ANGUS TAYLOR: Well, gas plays a role in the market about 15 per cent of the time, and so it's going to have some impact. But the good news on electricity prices is we have been very firm that we expect energy companies to do the right thing. We've asked them for a down payment on that, from 1 January we're getting that. We saw another company come in with price reductions today, Snowy through Red and Lumo, its two retailer arms will be reducing prices for standing offers by 10 per cent - 10 per cent. And what we're seeing here is a reduction in standing offers - and they're the prices that are paid by small businesses and households who simply don't have the time to get out and spend hours on their phone negotiating a new contract every year. Very significant reductions coming through, AGL in Victoria, where we are today, 10 per cent reductions and so on. So, this is very good news. And we expect the pressure to stay on. Now, one of the things we need to do in the medium term is get more supply of 24/7 reliable generation into the market to drive prices down, to keep the lights on and we'll be very focused on that as we move into the new year.
JOURNALIST: Why aren't we seeing that cut in prices in gas as well?
ANGUS TAYLOR: Well, I'm focused here on electricity and getting electricity prices down. We have seen reductions in gas pricing. In fact we've seen a more than 50 per cent reduction from the peaks because of the mechanisms put in place by this government. We saw manufacturers being charged up to $20 per a gigajoule and prices for those manufacturers are now down closer to 10. That's a very significant reduction. But the pressure needs to stay on. And the truth is that we need to get the balance right, make sure that whilst exporters need to be able to get on and do what they need to do, at the same time our local manufacturers need a good deal on electricity and gas prices and we continue to focus on that.
JOURNALIST: Energy companies are warning that your new big stick legislating targeting power companies is heavy-handed, interventionists and draconian and could actually force up prices - what guarantee can you give the public that this isn't the case?
ANGUS TAYLOR: Well I'll tell you what was heavy-handed. What was heavy-handed was some of the behaviour from the energy companies over recent years. Now I'm having discussions with these energy companies regularly and saying it has to change, it's not on. We've seen that down payment on price reduction from 1 January, we've seen the companies bringing those prices down for customers who are most vulnerable, who need it most. But that was very heavy-handed behaviour we saw it in the past and we've said that whilst we would prefer the companies, the industry gets on and gives a better deal to customers, a fair deal to all customers, hardworking small businesses and families across Australia. At the same time we need to have legislation in place, a big stick, to make sure that those companies do the right thing in the future. As I say, my hope is we never have to use it. But if we have to use it we will and we're determined to make sure that the companies understand that and I look forward to working with them in the coming months to put in place those important issues that are going to get fairer prices, lower prices and more reliable 24/7 power for all Australians.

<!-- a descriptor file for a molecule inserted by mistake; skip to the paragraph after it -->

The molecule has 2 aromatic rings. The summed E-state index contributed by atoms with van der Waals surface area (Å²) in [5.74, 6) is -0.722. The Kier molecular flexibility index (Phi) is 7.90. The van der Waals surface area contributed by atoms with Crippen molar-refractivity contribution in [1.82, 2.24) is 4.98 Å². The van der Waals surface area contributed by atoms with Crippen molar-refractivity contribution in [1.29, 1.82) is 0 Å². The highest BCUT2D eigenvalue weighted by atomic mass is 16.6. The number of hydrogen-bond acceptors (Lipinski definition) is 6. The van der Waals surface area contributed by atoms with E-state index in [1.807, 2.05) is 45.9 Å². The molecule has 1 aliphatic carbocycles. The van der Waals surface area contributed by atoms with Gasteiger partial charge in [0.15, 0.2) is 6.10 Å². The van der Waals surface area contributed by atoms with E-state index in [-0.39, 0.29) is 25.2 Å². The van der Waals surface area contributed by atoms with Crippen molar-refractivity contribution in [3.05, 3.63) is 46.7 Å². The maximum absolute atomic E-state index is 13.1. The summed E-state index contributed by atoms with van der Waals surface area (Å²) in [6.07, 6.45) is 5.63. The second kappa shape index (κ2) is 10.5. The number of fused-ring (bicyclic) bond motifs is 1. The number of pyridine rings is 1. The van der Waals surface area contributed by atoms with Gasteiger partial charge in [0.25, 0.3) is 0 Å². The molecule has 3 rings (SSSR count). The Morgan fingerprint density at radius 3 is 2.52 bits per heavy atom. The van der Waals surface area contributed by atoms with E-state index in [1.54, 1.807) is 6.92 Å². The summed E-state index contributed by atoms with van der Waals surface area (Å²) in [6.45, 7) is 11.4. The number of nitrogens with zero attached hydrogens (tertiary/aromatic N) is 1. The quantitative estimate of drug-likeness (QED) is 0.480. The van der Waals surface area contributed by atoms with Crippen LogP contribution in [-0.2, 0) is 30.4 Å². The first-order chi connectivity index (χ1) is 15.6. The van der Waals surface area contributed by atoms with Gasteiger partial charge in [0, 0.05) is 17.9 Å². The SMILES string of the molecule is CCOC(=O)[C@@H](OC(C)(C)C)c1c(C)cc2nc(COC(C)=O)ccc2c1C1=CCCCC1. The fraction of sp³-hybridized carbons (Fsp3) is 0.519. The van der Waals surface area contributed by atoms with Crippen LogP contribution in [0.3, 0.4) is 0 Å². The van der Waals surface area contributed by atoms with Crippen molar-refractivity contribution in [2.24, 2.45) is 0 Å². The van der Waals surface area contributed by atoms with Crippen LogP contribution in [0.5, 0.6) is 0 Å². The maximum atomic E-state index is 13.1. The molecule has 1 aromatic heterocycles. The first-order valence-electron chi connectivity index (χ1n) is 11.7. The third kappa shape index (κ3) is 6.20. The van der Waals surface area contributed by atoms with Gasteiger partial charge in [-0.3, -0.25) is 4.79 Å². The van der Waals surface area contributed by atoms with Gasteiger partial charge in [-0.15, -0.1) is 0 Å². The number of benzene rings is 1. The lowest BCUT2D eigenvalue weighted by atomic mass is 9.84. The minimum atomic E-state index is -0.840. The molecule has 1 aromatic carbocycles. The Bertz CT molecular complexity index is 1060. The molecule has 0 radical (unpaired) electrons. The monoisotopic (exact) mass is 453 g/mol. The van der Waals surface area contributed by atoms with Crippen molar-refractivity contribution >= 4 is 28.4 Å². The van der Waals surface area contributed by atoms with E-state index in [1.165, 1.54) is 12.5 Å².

JOURNALIST: What do you say to those companies and their regulatory advisors and legal advisors who say that to divest into power [inaudible] and separately from that the underwriting mechanism: there's been a suggestion that it needs legislation, it can't just be done by executive [inaudible].
ANGUS TAYLOR: Well we take advice on those legal issues Ben, and we believe we're on very strong ground here. What matters though at the end of the day is the companies do the right thing and we expect them to. It's unfortunate that Labor seems to be positioning itself with the energy companies. They're sitting on the same side of the table as the energy companies on some of these issues. We call on them to work with us, to put in place legislation that will ensure that the energy companies do the right thing in the coming years. It's important that Labor makes a call on whether or not they're sitting on the side of those hard-working small businesses and families across Australia who expect a better deal or they sit on the side of the energy companies. Our position is clear: we sit on the side of those hard working customers.
JOURNALIST: Some industry groups are also arguing that it sets a bad precedent for intervention in other sectors. Is this a populous measure?
ANGUS TAYLOR: Well, the US and the UK have had these powers in place for many, many, many years and we haven't and we're proposing here to do this in the energy industry and the energy industry only. And the reason for that is we have some unacceptable behaviour in this industry and I look forward to making sure that that behaviour doesn't happen again in the future. Thank you.